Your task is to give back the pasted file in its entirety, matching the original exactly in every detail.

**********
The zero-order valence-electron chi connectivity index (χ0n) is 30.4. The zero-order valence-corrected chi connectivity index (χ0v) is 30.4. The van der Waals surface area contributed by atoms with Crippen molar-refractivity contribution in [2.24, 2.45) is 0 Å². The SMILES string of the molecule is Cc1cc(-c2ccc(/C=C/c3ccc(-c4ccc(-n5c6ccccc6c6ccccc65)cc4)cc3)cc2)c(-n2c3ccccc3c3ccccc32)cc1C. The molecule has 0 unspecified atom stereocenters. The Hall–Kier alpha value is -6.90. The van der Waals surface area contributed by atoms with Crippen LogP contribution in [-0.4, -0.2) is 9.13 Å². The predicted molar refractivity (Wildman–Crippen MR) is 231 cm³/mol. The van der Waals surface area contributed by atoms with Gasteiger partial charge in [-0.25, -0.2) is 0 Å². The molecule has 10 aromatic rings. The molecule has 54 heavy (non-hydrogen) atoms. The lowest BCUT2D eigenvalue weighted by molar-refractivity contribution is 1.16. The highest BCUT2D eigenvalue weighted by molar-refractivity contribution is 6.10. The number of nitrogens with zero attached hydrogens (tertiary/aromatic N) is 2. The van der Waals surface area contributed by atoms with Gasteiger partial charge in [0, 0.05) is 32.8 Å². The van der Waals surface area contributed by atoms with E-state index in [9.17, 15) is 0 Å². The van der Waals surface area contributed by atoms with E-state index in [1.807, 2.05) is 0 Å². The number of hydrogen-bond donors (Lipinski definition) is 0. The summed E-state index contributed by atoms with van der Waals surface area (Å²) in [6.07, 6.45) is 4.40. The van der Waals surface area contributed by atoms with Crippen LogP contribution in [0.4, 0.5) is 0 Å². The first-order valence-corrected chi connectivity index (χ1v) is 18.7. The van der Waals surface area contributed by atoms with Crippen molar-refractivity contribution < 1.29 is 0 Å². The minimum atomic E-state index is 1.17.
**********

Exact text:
The zero-order valence-electron chi connectivity index (χ0n) is 30.4. The zero-order valence-corrected chi connectivity index (χ0v) is 30.4. The van der Waals surface area contributed by atoms with Crippen molar-refractivity contribution in [2.24, 2.45) is 0 Å². The SMILES string of the molecule is Cc1cc(-c2ccc(/C=C/c3ccc(-c4ccc(-n5c6ccccc6c6ccccc65)cc4)cc3)cc2)c(-n2c3ccccc3c3ccccc32)cc1C. The molecule has 0 unspecified atom stereocenters. The Hall–Kier alpha value is -6.90. The van der Waals surface area contributed by atoms with Crippen LogP contribution in [-0.4, -0.2) is 9.13 Å². The predicted molar refractivity (Wildman–Crippen MR) is 231 cm³/mol. The van der Waals surface area contributed by atoms with Gasteiger partial charge in [-0.25, -0.2) is 0 Å². The molecule has 10 aromatic rings. The molecule has 54 heavy (non-hydrogen) atoms. The lowest BCUT2D eigenvalue weighted by molar-refractivity contribution is 1.16. The highest BCUT2D eigenvalue weighted by molar-refractivity contribution is 6.10. The number of nitrogens with zero attached hydrogens (tertiary/aromatic N) is 2. The van der Waals surface area contributed by atoms with Gasteiger partial charge in [0, 0.05) is 32.8 Å². The van der Waals surface area contributed by atoms with E-state index in [9.17, 15) is 0 Å². The van der Waals surface area contributed by atoms with E-state index in [1.807, 2.05) is 0 Å². The number of hydrogen-bond donors (Lipinski definition) is 0. The summed E-state index contributed by atoms with van der Waals surface area (Å²) in [6.07, 6.45) is 4.40. The van der Waals surface area contributed by atoms with Crippen LogP contribution in [0.4, 0.5) is 0 Å². The first-order valence-corrected chi connectivity index (χ1v) is 18.7. The van der Waals surface area contributed by atoms with Crippen molar-refractivity contribution < 1.29 is 0 Å². The minimum atomic E-state index is 1.17.